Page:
Good work Frenck!

AFAIK, a big goal of HA is to become non-programmer friendly.
This will require UI-friendly settings.

In this case I would envision a “settings page” per sensor (type), maybe even a battery domain.
Here you could set a per-sensor threshold, and a drop-down list of “installed” notification services.

Of course, all of this would be possible in YAML too.

2 Likes

I agree with pretty much everything that’s been said in this thread… the battery drain pattern and “battery needs replacing” notification will be different for different devices… but it also seems like the sort of thing that could be tracked/learned/stored over time. Basically, there could be a “wizard” for setting up a new device with battery-related values:

  • What type of battery does this item take?
  • What % battery level do you want an “early notification”? (Who should receive this notification, notification text, etc.)
  • Duration of “radio silence” before we consider the battery dead?
  • Notification settings after battery is dead? (Who should receive this notification, notification text, etc.)

And there could also be a “learned battery usage pattern” on a per-device basis, which could be used to show a “historical battery pattern” for each device, and could allow the user to see a graphical representation of battery usage that could be used when re-running the wizard, so that you could adjust the various timings/messages based on empirical data for how that specific device uses batteries. (I’m imagining a graph that starts with “device came online for first time with 100% battery” and ends with “device stopped responding, battery presumed dead”, and shows all the various levels which were reported in between with their relative timings.)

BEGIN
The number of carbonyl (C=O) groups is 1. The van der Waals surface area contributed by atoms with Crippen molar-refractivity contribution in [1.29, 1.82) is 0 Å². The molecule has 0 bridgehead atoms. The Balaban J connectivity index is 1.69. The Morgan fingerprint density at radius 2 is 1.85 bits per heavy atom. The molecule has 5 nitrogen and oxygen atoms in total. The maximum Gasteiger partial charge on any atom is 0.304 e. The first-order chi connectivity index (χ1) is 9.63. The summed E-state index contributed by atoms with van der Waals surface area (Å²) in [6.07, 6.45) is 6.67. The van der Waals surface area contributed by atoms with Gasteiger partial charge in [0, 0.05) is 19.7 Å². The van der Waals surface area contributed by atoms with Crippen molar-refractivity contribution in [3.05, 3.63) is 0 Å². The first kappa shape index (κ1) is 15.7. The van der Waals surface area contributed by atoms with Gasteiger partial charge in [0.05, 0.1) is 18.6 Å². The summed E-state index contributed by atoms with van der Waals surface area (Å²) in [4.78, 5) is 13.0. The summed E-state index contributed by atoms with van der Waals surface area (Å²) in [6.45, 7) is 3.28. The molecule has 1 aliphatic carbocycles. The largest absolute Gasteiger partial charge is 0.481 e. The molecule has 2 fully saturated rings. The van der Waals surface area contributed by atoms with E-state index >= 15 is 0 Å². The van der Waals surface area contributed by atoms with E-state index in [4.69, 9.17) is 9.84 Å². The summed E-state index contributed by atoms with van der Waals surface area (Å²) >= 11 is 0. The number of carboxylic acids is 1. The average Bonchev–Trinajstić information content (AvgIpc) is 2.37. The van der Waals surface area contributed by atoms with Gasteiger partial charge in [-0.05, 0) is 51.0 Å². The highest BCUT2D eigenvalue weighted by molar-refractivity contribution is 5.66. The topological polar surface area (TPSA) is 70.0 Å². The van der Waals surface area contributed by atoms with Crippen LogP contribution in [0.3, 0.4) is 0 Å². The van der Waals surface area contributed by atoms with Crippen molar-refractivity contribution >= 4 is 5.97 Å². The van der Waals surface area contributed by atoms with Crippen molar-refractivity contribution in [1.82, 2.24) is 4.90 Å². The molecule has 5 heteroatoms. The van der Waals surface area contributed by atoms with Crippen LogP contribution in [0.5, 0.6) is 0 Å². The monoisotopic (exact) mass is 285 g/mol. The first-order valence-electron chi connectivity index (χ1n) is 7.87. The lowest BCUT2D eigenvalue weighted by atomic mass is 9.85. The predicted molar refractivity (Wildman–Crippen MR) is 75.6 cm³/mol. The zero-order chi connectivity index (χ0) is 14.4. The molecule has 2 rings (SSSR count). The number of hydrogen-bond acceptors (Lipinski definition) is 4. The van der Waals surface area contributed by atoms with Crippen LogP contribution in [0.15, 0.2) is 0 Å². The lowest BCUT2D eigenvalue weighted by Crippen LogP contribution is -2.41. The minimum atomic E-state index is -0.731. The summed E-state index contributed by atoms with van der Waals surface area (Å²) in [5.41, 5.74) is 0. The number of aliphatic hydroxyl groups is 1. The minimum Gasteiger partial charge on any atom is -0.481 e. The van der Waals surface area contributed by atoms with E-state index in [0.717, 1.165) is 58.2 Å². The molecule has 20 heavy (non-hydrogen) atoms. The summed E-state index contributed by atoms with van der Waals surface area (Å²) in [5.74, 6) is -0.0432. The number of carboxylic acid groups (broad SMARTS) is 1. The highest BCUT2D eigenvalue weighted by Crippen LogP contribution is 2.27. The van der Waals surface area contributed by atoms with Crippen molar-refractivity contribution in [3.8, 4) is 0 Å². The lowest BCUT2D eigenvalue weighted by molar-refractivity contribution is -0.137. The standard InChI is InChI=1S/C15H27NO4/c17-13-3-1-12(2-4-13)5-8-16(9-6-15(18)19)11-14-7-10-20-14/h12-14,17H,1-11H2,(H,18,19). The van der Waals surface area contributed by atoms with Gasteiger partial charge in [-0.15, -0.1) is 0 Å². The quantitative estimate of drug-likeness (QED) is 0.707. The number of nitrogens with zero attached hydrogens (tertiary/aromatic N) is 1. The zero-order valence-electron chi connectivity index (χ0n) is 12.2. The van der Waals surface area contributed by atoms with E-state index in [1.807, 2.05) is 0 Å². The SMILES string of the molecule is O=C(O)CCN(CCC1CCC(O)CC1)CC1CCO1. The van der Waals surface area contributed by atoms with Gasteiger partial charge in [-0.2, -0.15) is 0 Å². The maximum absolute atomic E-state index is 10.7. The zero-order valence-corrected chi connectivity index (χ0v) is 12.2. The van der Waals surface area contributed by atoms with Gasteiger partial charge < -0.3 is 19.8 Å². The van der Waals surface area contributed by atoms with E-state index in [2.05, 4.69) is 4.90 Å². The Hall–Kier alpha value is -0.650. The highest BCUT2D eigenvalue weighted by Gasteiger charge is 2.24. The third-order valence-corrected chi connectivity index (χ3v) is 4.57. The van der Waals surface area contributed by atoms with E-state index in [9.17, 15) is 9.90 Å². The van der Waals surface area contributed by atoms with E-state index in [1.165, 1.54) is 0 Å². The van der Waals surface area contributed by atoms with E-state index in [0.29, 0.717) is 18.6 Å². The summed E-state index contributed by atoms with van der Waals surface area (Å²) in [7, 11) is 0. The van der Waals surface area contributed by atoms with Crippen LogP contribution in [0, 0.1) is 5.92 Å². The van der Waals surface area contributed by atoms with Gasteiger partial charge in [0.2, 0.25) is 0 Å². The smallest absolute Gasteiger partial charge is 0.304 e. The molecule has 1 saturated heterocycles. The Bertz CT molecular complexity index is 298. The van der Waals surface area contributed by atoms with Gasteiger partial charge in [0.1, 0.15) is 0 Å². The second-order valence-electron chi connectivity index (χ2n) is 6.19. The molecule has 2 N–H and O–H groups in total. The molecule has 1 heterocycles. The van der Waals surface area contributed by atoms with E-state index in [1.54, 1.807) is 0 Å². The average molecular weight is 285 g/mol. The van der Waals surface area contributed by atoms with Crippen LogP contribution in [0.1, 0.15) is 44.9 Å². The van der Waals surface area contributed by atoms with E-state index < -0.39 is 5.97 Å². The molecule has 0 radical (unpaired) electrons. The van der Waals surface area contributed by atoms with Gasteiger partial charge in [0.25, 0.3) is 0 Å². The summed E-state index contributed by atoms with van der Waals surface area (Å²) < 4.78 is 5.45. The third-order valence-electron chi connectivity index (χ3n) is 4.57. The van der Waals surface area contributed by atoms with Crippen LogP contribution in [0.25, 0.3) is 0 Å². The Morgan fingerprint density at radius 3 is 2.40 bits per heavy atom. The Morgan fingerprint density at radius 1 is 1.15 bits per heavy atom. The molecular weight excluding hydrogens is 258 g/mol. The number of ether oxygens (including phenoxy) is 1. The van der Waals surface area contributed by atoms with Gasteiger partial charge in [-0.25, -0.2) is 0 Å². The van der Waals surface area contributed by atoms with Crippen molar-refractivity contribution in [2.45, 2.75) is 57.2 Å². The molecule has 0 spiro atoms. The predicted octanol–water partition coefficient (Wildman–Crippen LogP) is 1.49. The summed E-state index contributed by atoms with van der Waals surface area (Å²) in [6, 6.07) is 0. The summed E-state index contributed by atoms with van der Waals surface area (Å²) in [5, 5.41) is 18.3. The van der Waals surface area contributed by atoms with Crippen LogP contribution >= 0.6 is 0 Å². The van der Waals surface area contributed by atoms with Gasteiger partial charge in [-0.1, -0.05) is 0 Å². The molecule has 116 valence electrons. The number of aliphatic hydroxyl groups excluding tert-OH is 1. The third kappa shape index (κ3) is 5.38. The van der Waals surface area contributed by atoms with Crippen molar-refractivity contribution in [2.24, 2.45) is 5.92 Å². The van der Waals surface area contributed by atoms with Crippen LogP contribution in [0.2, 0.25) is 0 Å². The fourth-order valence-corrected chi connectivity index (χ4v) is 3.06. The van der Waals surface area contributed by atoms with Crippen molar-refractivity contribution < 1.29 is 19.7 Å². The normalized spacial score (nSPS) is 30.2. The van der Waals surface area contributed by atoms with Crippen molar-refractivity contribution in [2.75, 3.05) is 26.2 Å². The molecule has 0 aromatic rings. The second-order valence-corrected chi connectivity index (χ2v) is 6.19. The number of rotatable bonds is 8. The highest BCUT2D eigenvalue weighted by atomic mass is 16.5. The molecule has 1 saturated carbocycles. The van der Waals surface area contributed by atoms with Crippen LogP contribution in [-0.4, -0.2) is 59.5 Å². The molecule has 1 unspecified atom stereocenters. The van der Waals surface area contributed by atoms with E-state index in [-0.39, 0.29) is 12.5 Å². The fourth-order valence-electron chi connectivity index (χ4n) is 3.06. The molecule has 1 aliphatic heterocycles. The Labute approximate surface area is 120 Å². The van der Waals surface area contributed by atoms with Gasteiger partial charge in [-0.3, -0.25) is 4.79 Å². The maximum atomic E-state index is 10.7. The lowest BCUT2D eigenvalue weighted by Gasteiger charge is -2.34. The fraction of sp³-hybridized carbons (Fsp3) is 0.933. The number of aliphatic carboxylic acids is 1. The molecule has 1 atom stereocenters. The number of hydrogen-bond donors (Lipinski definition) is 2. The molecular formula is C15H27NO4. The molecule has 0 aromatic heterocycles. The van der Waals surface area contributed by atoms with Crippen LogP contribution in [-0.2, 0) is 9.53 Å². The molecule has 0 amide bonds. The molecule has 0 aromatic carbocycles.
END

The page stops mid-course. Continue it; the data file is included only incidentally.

Additionally, this could allow for things like, “your window sensor is still reporting 100% battery, but is approaching 6 months on this battery, so based on historical data, we’ll send the user a warning that this battery may need replacing in the next X weeks”. Basically allow for a “calculated battery life remaining” to be used for the “early notification” setting, so that the user could have a chance at receiving a usefully-timed alert on those devices which do a poor job of reporting remaining battery life on their own.

Yes, in theory each user could create their own separate set of automations for each individual device for battery notifications, but there are also only a handful of relevant configuration values that relate to battery usage, so creating a standardized system for this still makes sense. Furthermore, the real power for this sort of thing would be tracking/storing the usage patterns on a per-device basis, which involves a decent amount of “architectural overhead” that’s likely beyond the average user (especially since “doing it right” would involve a development life cycle spanning many months to monitor actual battery draining, and lots of different devices).

5 Likes

There could be a wizard that loops through any battery found in the system which has not had this configured. This would handle existing objects as well, and a user could customize each battery as they have time until eventually the list of uncustomized battery alerts has exhausted.

Here’s how I did it:

1 Like